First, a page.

By Rita Rodin
The students eagerly discussed how many of the 89 places on their Cultural
Passports they had been to—an indication of their many interests—as
they waited for others to join them at the American Museum of Natural
History. They were four of the 500 talented, intellectually curious
CUNY Honors College freshmen and sophomores whose special $10 entrance
fee to the museum’s blockbuster exhibition on the great physicist
Albert Einstein was paid for by leading real estate executive Jack Rudin,
a CCNY alumnus and long-time CUNY supporter, who has also given $1 million
to the Honors College.
| Honors Collegians in the presence
of genius, from left, Adina Leon, Melissa Mackie, Richard Chang,
and Anant Manie. Photo, Alan Klein.
Joining the students was the University’s Director of Arts and
Cultural Partnerships for the University, Dr. Sharon Dunn, who created
the Cultural Passport for the Honors College. In addition to free tuition,
a laptop computer and an academic stipend, the Cultural Passport permits
free entrance to museums, concerts, and other enriching metropolitan
cultural experiences. It is one of the College’s major perks and
Adina Leon, a sophomore based at Queens College, has been to most of
the museums. A studio art major with a humanities minor, she was interning
in the Cooper Hewitt Museum’s press office just for the experience—no
credit, no money, she admitted to the amazement of the others gathered
Another collegian based at Queens, freshman Anant Manie, said exuberantly,
“I love the Cultural Passport. I live in Queens, and I had never
been to the Brooklyn Museum before. I love the Hall of Science, too.
The passport opened up New York to me.” A biochemistry major interested
in philosophy, Manie quoted Einstein—it is a passage he has pinned
up in his study at home for inspiration—“Knowledge is limited,
imagination encircles the world.” The Cultural Passport, he might
have added, helps students encircle the city.
Melissa Mackie, a Baruch College sophomore from Trinidad, is a psychology
major with a minor in political science. She had been to the International
Center for Photography and the Metropolitan Museum. Mackie came to New
York specifically to go to school and plans to return to Trinidad as
a psychotherapist or teacher. But, she said, “I think New York
is good for me. I am always moving. It’s my tempo.”
Joined at last by a breathless Richard Chang, a Brooklyn College sophomore
in the BA/MD program (though he is mulling a change to sociology, his
father’s discipline), they made their way to the Einstein exhibition.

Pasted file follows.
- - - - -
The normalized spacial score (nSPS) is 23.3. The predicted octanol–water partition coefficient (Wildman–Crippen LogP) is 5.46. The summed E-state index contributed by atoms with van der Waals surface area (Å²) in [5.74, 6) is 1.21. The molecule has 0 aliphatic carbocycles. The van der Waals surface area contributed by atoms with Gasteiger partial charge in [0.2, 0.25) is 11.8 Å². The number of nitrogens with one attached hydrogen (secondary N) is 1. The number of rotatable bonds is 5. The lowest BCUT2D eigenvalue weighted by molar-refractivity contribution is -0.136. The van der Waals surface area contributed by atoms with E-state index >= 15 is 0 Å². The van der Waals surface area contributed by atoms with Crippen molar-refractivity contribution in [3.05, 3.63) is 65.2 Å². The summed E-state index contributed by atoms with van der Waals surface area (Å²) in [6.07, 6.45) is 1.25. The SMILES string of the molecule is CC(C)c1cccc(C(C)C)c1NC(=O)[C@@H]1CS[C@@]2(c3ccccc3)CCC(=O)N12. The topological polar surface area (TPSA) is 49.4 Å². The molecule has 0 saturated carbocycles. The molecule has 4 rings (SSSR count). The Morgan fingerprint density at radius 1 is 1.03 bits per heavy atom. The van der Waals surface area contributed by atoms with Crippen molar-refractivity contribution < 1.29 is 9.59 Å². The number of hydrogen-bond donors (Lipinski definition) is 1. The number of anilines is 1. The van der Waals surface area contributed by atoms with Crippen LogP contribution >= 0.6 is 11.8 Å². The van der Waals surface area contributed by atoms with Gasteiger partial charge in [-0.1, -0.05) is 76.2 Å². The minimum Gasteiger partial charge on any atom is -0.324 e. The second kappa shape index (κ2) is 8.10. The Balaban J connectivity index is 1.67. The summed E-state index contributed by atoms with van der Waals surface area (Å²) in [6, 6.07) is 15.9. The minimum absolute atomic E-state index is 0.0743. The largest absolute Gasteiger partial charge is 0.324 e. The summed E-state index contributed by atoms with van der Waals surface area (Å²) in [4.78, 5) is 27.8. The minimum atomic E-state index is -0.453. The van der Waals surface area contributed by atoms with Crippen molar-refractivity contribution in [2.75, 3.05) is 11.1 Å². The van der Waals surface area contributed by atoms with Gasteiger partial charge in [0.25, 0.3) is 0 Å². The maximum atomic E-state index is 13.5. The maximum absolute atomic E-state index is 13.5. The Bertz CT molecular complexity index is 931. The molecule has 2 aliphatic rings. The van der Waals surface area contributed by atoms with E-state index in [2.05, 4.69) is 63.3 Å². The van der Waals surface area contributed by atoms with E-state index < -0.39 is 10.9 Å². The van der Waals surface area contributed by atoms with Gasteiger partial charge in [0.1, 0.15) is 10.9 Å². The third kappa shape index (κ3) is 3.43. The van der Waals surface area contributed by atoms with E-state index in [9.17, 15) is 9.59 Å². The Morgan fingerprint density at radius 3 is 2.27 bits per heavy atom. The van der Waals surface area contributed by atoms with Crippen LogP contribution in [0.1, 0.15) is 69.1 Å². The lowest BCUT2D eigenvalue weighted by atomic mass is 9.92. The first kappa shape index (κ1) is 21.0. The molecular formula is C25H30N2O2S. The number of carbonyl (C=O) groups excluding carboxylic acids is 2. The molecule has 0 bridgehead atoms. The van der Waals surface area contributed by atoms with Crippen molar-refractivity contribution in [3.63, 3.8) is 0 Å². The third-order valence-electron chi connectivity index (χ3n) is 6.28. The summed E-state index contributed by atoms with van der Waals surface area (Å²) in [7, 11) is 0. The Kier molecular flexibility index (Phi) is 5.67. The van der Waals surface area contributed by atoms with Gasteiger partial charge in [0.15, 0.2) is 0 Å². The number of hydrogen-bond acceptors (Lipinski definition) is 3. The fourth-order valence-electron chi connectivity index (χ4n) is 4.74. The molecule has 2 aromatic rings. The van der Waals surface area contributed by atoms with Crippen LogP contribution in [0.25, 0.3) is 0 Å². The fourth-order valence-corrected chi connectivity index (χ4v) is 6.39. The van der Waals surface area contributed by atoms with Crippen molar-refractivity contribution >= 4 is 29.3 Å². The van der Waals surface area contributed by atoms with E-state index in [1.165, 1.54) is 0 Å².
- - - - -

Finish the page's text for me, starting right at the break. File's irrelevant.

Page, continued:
The life and theories of the most famous scientist of the 20th century,
whose name has long been synonymous with genius, are examined in the
exhibition. In addition to creative explanations of his theory of relativity
and his insights into the nature of space, time, light and energy, Albert
Einstein the man absorbed the students. Original letters, manuscripts
and photographs in the exhibit revealed his intense, wide-ranging interests
and concerns, notably
his love of music, his love affairs, and his failed first marriage,
as well as his advocacy for world peace, Israeli nationhood, human rights,
and nuclear disarmament—a cause he embraced after having urged
President Roosevelt to build the atom bomb before the Nazis did.
The students’ invitation to view “Einstein” came at
the end of finals week in June, and other Honors Collegians paid their
visits before it closed at the end of July.
Adina Leon, who studied math, physics and chemistry in addition to graphic
arts and sculpting last semester at Queens College, is considering going
to medical school. The exhibit strengthened her belief that she doesn’t
have to make a choice between her love of the arts and of the sciences.
“Einstein loved music, playing the violin, as well as science,”
she noted. “Leonardo da Vinci, too, was excellent at everything
he did—art, science, all of it.”
As Melissa Mackie examined rare original pages in Einstein’s neat
handwriting, she admitted, “I can’t read German and I am
not so into science, but I am really interested in the man, how he thinks.”
Pulled out of his reverie as he read about Einstein’s scientific
theories, Richard Chang said, “It is interesting how Einstein
knew all that about math. I’m pretty good in math, but not like
this. He was passionate about it.” Science may just have acquired
an edge over sociology in Chang’s future.